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I imagine that most catapult gurus would object to this Mk. X  limb on purely “historical” grounds.  After all, it’s a pretty easy target when you only see it as a snapshot frozen in time and divorced from the larger development continuum.

This is all a work in progress, and these highly effective limbs are just one of several iterations yet to come.  Knowing the performance characteristics of a cabled backed design will provide a useful base line of comparison for when we test some steel strapped versions in the future.   That sinew strapped limbs similar to this could likely have been rendered in ancient times, is enough of a signpost for now.

If you don’t know how much fast you can get, you may be tricked into settling for something slow.  Prototype development is not about making the last thing first.

It has been noted by some, that Firefly is a tad over-engineered.   Compared to what?, we would like to know.  As our machine appears to be the only one generating authentic levels of performance (shooting 800 meters across the Danube etc.),  perhaps it would be more accurate to suggest that all other modern reconstructions of her size and class are actually under-engineered.  Firefly was never intended to be put on parade at a reenactment event and nit-picked by all those worthies that have already assembled a keen vision of what a late model, iron framed Roman machine must have looked like,  (although surely they appreciate our accurate dimensional reconstruction of the Orsova artifacts).  Firefly was made largely as a test bed, and in that sense I suppose she is a dither or two overwrought.  Her talents are weighted more to the shooting range, and generating all the events and observations that have been so painstakingly presented in this journal.

Little things like:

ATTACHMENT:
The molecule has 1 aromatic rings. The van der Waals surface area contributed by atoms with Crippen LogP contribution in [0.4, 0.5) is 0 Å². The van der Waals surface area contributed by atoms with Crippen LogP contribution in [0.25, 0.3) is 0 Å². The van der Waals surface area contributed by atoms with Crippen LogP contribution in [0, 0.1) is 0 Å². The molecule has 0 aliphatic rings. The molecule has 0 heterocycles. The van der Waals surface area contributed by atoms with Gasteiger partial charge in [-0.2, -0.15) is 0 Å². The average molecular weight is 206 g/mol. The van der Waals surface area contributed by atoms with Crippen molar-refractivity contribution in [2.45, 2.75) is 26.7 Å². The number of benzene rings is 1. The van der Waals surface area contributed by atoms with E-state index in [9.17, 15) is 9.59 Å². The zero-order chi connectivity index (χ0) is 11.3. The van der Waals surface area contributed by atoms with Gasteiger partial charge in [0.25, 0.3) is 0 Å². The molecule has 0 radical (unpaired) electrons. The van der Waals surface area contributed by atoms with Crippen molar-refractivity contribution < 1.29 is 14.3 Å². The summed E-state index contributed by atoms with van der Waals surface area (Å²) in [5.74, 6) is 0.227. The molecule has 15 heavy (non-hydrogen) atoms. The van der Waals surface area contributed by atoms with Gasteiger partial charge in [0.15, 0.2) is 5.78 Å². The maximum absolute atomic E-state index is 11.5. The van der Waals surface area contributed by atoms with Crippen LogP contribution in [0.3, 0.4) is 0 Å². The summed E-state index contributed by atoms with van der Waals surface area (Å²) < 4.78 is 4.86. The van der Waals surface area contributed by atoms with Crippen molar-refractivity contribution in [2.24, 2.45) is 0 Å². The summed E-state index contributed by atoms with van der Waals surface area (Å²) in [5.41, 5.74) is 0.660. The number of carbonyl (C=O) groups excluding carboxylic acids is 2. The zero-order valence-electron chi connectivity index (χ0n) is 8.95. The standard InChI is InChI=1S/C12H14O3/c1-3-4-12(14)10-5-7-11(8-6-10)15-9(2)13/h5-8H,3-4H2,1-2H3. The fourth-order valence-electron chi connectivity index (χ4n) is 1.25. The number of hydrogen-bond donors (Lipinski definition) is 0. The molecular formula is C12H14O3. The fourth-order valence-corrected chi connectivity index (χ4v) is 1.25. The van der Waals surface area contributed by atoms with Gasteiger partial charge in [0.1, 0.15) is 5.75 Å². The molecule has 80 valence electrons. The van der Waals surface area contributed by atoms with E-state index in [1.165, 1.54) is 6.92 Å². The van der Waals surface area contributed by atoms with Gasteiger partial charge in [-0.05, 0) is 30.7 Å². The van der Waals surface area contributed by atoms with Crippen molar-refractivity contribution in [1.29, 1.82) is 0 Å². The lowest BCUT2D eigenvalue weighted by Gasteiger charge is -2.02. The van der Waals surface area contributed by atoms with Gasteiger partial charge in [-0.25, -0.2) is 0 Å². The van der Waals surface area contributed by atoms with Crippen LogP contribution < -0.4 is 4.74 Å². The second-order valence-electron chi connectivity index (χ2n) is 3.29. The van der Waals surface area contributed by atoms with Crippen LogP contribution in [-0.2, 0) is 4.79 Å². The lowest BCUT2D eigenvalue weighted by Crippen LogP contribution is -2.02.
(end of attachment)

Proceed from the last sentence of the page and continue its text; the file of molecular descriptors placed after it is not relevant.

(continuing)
Repeated groupings of three and more consecutively fired Dura bolts inside a twenty foot circle at a range of 880 yards;  firing a flight bolt 1,000 yards (okay, 998 yards, but near enough to that iconic distance);  understanding that the authentic, 7 1/2 degrees of rotational discrimination in the washers is just about the right fineness of control needed to preload the spring bundles into a state of balance; observing how the aerodynamic pressure on a truly fast moving Dura bolt stabilizes it much more quickly than a regular straight sided shaft; proving the necessity of angle struts to make the machine rigid enough for heavy draw weights; demonstrating that with an inswinger there is plenty of power potential in 45 degrees and less of arm rotation, and from this realizing that the original Orsova machine could have been as short as 5 feet, rather than Firefly’s 7 1/2 feet;   proving that a sliding trigger block is a practical and desirable alternative to a long and awkward slider of conventional design, and also showing how this might be a viable interpretation of certain depictions on Trajan’s column;   having a muscular appreciation for the cocking effort;   punching 1/2″ diameter holes through 1/4″ steel plate;  taking a  quarter-kilo bolt up to 400 feet per second;  generating 2,000 foot pounds of muzzle energy;  having multiple witnesses observe the parabola of a half-kilo bolt as it travels an estimated 300 yards up into the air, and a carefully measured, 820 yards downrange; putting 11 consecutive shots through a two inch hole at fifty meters; seeing how easy it is to swap bowstrings and use one with a pouch to fire 400 gram lead glandes at over 300 feet per second, and then using the same pouched string to fire loads of grape shot;  demonstrating that a modular, pre-wound torsion spring can be installed into a field frame in less than half an hour;   dealing with chaffing issues on the spring;  understanding where the potential wear points and weak spots are in the machine when under repeated heavy loads; tuning the machine to eliminate all traces of erratic bolt flight;  dealing with the whip arch in the bowstring at the moment of firing and preventing it from tangling under the stock; demonstrating how the two holes in the kamerion were likely used to support a front sight;   having multiple witnesses observe what an authentically flat trajectory with a heavy bolt actually looks like;  having multiple witnesses observe the very high precision and long range of Firefly’s indirect fire;  tuning the bundles so that the limbs sweep in the correct plane;   showing that by firing Firefly for a couple of hundred shots on a broken strand in one of the bundles that waxed 1/4″ , 3 ply cordage does not necessarily unravel or lose power by the diminisment of a single strand, (an obviously important consideration for the muggins that has to work the maintenance shift);  making and testing ten different variations of limbs to arrive at something fast and reliable;  enduring multiple limbs breakages and risking life and limb in that process;  using an experience and work bench methodology to achieve results rather than a limited mathematically based one, (ie. the way the Romans would have done engineering);  providing lots of evidence that the Orsova artifacts make much more sense kinetically when configured as an inswinger rather than a outswinger.   And finally,  let’s not forget our current project:  modelling the propulsion characteristics of both sinew and nylon torsion springs so that accurate predictions about the performance of original machines can be made with modern reconstructions.